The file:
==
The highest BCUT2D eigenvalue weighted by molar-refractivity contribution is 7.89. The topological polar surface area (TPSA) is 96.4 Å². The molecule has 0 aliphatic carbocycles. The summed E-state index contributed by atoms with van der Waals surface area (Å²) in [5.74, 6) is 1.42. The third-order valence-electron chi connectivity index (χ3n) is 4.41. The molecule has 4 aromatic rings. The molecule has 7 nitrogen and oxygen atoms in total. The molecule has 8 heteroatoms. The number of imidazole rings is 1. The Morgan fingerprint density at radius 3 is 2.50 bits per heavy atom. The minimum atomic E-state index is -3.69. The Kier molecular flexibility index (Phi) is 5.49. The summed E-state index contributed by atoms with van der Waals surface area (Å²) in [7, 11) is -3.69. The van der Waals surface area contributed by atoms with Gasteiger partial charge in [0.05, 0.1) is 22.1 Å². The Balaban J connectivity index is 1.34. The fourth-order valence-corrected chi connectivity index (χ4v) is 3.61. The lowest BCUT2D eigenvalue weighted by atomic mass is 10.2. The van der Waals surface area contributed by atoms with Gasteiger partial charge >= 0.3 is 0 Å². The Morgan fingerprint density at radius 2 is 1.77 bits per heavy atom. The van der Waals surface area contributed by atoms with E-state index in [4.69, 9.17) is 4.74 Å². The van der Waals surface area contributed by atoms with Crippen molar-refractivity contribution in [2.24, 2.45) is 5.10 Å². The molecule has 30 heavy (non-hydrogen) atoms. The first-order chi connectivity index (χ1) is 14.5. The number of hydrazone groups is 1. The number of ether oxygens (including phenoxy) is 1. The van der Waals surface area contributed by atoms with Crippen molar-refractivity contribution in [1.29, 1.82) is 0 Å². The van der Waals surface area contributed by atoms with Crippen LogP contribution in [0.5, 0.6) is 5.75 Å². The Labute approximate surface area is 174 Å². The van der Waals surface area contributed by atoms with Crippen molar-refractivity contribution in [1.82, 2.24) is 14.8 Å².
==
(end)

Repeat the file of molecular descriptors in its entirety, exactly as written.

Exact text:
The highest BCUT2D eigenvalue weighted by molar-refractivity contribution is 7.89. The topological polar surface area (TPSA) is 96.4 Å². The molecule has 0 aliphatic carbocycles. The summed E-state index contributed by atoms with van der Waals surface area (Å²) in [5.74, 6) is 1.42. The third-order valence-electron chi connectivity index (χ3n) is 4.41. The molecule has 4 aromatic rings. The molecule has 7 nitrogen and oxygen atoms in total. The molecule has 8 heteroatoms. The number of imidazole rings is 1. The Morgan fingerprint density at radius 3 is 2.50 bits per heavy atom. The minimum atomic E-state index is -3.69. The Kier molecular flexibility index (Phi) is 5.49. The summed E-state index contributed by atoms with van der Waals surface area (Å²) in [7, 11) is -3.69. The van der Waals surface area contributed by atoms with Gasteiger partial charge in [0.05, 0.1) is 22.1 Å². The Balaban J connectivity index is 1.34. The fourth-order valence-corrected chi connectivity index (χ4v) is 3.61. The lowest BCUT2D eigenvalue weighted by atomic mass is 10.2. The van der Waals surface area contributed by atoms with Gasteiger partial charge >= 0.3 is 0 Å². The Morgan fingerprint density at radius 2 is 1.77 bits per heavy atom. The van der Waals surface area contributed by atoms with E-state index in [4.69, 9.17) is 4.74 Å². The van der Waals surface area contributed by atoms with Crippen molar-refractivity contribution in [2.24, 2.45) is 5.10 Å². The molecule has 30 heavy (non-hydrogen) atoms. The first-order chi connectivity index (χ1) is 14.5. The number of hydrazone groups is 1. The number of ether oxygens (including phenoxy) is 1. The van der Waals surface area contributed by atoms with Crippen molar-refractivity contribution in [1.29, 1.82) is 0 Å². The van der Waals surface area contributed by atoms with Crippen LogP contribution in [0.5, 0.6) is 5.75 Å². The Labute approximate surface area is 174 Å². The van der Waals surface area contributed by atoms with Crippen molar-refractivity contribution in [1.82, 2.24) is 14.8 Å².